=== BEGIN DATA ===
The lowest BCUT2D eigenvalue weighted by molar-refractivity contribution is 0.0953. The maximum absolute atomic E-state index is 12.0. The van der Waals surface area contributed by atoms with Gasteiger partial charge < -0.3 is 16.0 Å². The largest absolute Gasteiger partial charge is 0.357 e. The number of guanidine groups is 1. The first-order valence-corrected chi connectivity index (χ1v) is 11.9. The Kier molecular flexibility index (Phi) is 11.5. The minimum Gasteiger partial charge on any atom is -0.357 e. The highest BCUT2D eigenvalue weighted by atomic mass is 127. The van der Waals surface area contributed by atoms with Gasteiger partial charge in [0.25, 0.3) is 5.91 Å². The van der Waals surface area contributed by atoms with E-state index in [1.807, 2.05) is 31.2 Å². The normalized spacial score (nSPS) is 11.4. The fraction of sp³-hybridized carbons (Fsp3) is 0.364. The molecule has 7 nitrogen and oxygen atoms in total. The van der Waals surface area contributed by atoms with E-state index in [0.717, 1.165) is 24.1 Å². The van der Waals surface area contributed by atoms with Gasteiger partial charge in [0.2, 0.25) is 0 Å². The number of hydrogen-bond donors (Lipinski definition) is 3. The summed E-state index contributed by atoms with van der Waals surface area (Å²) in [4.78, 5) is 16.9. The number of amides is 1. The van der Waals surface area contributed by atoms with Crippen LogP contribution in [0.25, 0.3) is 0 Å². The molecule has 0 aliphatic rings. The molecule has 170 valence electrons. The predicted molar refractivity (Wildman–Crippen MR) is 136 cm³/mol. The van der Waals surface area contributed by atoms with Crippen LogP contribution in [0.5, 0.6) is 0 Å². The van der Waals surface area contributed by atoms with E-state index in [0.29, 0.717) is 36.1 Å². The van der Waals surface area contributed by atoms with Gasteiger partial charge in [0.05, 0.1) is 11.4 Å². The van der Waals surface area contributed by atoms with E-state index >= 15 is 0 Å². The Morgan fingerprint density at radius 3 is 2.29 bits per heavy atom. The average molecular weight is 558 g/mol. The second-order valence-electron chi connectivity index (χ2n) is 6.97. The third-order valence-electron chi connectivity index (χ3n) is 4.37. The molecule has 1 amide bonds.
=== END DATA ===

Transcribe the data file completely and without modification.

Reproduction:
The lowest BCUT2D eigenvalue weighted by molar-refractivity contribution is 0.0953. The maximum absolute atomic E-state index is 12.0. The van der Waals surface area contributed by atoms with Gasteiger partial charge < -0.3 is 16.0 Å². The largest absolute Gasteiger partial charge is 0.357 e. The number of guanidine groups is 1. The first-order valence-corrected chi connectivity index (χ1v) is 11.9. The Kier molecular flexibility index (Phi) is 11.5. The minimum Gasteiger partial charge on any atom is -0.357 e. The highest BCUT2D eigenvalue weighted by atomic mass is 127. The van der Waals surface area contributed by atoms with Gasteiger partial charge in [0.25, 0.3) is 5.91 Å². The van der Waals surface area contributed by atoms with E-state index in [1.807, 2.05) is 31.2 Å². The normalized spacial score (nSPS) is 11.4. The fraction of sp³-hybridized carbons (Fsp3) is 0.364. The molecule has 7 nitrogen and oxygen atoms in total. The van der Waals surface area contributed by atoms with E-state index in [0.717, 1.165) is 24.1 Å². The van der Waals surface area contributed by atoms with Gasteiger partial charge in [0.2, 0.25) is 0 Å². The number of hydrogen-bond donors (Lipinski definition) is 3. The summed E-state index contributed by atoms with van der Waals surface area (Å²) in [4.78, 5) is 16.9. The number of amides is 1. The van der Waals surface area contributed by atoms with Crippen LogP contribution in [0.25, 0.3) is 0 Å². The molecule has 0 aliphatic rings. The molecule has 170 valence electrons. The predicted molar refractivity (Wildman–Crippen MR) is 136 cm³/mol. The van der Waals surface area contributed by atoms with Crippen LogP contribution in [0.5, 0.6) is 0 Å². The van der Waals surface area contributed by atoms with E-state index in [0.29, 0.717) is 36.1 Å². The van der Waals surface area contributed by atoms with Gasteiger partial charge in [0.05, 0.1) is 11.4 Å². The van der Waals surface area contributed by atoms with E-state index >= 15 is 0 Å². The Morgan fingerprint density at radius 3 is 2.29 bits per heavy atom. The average molecular weight is 558 g/mol. The second-order valence-electron chi connectivity index (χ2n) is 6.97. The third-order valence-electron chi connectivity index (χ3n) is 4.37. The molecule has 1 amide bonds.